Syttende Mai 1

The Syttende Mai Parade

Syttende Mai was a day to remember. We gathered for the traditional holiday breakfast, with puddings and fenelår sausage and champagne, and walked down to the city along with thousands of Norwegians who had gathered in their Sunday best or beautiful Bunads, the Norwegian national dress that varies spectacularly and colorfully from region to region.

Spectators at the Syttende Mai Parade

Spectators at the Syttende Mai Parade

We wandered blissfully from the parade to a cozy cafe packed tight with the festive air, to the statue of Ivar Aasen to celebrate the linguistic diversity of Norway, to the city’s oldest student bar up on the cliff, down to the wharf for ice cream, back to Årstad, on the other side of the harbor, to grill as the afternoon light shifted into a long, light Nordic evening. And we sang about Norway, in Nynorsk and in Bokmål, sometimes stomping the deck so hard that I was afraid the old boards would break.

After a short break when the French girls sang their anthem and I sang an Ozark ballad (I decided on Matty Groves), my friend Kurt turned to me and sang,

“Vilja tær hoyra kvæði mítt?”

The first words to Ormurin Langi — one of the most famous Faroese kvæði. “Do you want to hear my ballad?”

I answered,

Vilja tær orðum trúgva,
um hann Ólav Trygvason,
hagar skal ríman snúgva.

Glymur dansur í høll,
dans sláið í ring:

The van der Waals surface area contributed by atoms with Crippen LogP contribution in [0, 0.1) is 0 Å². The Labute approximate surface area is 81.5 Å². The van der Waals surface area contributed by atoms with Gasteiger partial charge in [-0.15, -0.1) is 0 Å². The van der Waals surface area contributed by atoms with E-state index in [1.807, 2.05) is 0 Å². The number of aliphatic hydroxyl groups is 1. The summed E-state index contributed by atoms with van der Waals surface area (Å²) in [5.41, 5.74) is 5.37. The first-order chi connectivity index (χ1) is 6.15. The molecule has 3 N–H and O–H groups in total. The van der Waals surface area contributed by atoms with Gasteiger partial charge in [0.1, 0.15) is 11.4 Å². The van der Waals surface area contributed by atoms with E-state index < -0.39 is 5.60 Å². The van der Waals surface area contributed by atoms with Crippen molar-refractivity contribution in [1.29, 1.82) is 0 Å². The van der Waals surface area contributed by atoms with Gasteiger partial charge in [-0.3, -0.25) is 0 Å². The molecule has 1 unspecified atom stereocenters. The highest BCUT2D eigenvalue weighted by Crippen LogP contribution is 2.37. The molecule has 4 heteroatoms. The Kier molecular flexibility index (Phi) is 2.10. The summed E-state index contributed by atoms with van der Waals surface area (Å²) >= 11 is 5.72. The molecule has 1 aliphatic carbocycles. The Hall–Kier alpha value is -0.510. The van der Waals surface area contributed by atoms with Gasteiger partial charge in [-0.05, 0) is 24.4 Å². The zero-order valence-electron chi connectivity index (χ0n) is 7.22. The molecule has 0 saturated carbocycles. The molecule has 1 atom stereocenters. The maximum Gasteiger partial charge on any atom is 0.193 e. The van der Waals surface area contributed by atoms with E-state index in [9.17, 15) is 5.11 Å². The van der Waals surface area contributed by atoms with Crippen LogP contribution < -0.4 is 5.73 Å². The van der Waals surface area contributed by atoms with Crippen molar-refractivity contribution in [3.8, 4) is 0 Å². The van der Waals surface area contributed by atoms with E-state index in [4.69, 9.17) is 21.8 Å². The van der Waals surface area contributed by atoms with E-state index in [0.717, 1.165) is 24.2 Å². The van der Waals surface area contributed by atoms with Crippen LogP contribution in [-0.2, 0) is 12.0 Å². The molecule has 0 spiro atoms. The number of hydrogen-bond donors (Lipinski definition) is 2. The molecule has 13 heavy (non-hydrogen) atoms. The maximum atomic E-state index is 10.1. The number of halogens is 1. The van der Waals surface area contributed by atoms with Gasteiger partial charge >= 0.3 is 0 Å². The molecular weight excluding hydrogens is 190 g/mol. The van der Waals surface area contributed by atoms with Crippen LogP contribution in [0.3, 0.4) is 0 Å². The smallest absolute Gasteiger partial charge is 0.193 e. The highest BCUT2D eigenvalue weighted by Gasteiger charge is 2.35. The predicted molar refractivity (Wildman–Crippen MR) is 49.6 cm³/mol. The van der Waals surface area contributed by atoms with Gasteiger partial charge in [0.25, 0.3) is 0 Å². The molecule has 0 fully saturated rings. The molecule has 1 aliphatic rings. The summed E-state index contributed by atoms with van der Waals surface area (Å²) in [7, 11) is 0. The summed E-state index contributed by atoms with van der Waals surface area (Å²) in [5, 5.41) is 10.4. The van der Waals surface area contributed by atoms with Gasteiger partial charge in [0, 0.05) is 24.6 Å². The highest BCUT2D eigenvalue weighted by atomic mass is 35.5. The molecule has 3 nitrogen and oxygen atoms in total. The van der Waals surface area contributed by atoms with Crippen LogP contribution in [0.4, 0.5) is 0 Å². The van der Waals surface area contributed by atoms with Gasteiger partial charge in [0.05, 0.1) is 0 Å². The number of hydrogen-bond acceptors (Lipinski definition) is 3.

Glaðir ríða Noregsmenn
til Hildar ting.

Now that was good fun! Here were cultural roots that ran deeper than the sundering sea. I pulled up the lyrics on my phone so we could all sing along, some tripping over the orthography here and there or interrupting to say, “That’s just like an old word from my region! Like something my grandfather would say!”

In English, the lyrics mean something like this:

Will you believe the words,
About Olav Tryggvasson,
Here’s how the rhyme revolves.

Raucous dance in the Hall,
Dance, form a ring,
Gladly ride Norway’s men,
To Hild’s War Gathering.

Singing Anthems, Ballads, and Kvæði

Singing Anthems, Ballads, and Kvæði

At some point, an exchange student came by to ask Kurt what was going on.

“This is a song that they sing on the Faroe Islands,” he told him. “That’s a little group of islands way out in the sea between here and Iceland. We like the way they sing. And this song is about a Norwegian king; they celebrate him on their national day. This makes us very happy.”